- How can I tell when the crust is pre-baked enough? It will be slightly golden brown around the edges and lose some of the sheen it has when it’s raw.
- What variety of dates should I use? Use dried medjool dates, which you can usually find in your grocery store’s produce section. I also get them from Imperfect Produce (use code “acleanbake” for 50% off of your first box).
- I am out of molasses/don’t like molasses/don’t want to go to the store. What can I use instead? Molasses isn’t something I typically keep on hand either, but it is worth a trip to the store for this recipe. If you absolutely cannot use molasses, you can try maple syrup instead.
- How can I take it up a notch? Replace up to 3/4 cup of the pecans in the topping with chocolate chips before baking, or melt some dark or white chocolate and drizzle it over the top of the pan of cooked and cooled bars and allow the drizzle to cool and mostly set before slicing.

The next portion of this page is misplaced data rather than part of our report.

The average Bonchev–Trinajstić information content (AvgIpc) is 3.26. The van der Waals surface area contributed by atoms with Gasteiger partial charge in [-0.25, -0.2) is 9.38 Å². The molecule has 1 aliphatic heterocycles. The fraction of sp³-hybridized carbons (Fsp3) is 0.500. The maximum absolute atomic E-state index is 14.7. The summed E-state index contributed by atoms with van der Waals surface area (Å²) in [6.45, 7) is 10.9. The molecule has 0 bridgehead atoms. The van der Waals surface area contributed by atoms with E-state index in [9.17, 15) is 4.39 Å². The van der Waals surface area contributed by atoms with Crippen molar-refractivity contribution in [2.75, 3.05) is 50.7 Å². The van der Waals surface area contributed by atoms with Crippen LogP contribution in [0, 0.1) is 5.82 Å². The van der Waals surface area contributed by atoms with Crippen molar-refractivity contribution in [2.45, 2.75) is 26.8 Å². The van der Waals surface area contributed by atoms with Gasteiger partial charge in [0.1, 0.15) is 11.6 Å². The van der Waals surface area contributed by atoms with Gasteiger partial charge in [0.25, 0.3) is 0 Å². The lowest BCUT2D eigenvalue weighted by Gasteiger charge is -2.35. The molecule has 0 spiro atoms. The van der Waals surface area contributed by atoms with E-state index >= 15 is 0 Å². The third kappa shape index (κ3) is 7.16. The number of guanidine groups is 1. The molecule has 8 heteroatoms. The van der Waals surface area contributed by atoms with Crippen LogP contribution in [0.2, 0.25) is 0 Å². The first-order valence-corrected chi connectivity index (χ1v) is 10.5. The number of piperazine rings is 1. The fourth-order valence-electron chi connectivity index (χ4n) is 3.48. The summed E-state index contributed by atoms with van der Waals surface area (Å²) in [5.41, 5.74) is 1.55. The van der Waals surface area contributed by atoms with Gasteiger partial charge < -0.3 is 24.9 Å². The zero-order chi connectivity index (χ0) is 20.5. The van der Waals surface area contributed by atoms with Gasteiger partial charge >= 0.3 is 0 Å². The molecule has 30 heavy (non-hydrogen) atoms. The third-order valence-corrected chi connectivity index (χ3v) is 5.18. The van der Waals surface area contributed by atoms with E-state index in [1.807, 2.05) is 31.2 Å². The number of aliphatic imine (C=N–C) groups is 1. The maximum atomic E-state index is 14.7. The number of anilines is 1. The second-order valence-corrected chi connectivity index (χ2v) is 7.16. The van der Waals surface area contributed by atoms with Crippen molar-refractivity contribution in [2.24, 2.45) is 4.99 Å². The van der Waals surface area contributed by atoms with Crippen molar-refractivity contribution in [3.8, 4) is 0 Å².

Did I leave anything out? If you have any other questions, feel free to leave me a comment below!
This is very likely going to be my last post of the year, since I’ll be busy with moving and then holiday travel and seeing friends who are in town for Christmas.
Merry Christmas to those who are celebrating, and Happy New Year! See you in 2019!
Continue to Content
- 1 grain-free pie crust
- 8 large medjool dates (soaked in hot water to soften, if necessary) and pitted
- 2 large eggs
- 2 tablespoons molasses
- 1 pinch fine sea salt
- 1/2 teaspoon vanilla extract
- 3/4 teaspoon cinnamon
- 1/4 teaspoon nutmeg
- 1/4 cup coconut oil (or grassfed butter), melted and slightly cooled
- 1 1/2 cups pecan halves (raw)
Make the crust:
- Preheat the oven to 350°F. Lightly grease an 8″x8″ baking pan and set aside.
- Prepare the crust dough as directed, and press it into the prepared baking pan.
- Cover the crust with a piece of parchment paper, then top with dry beans or pie weights.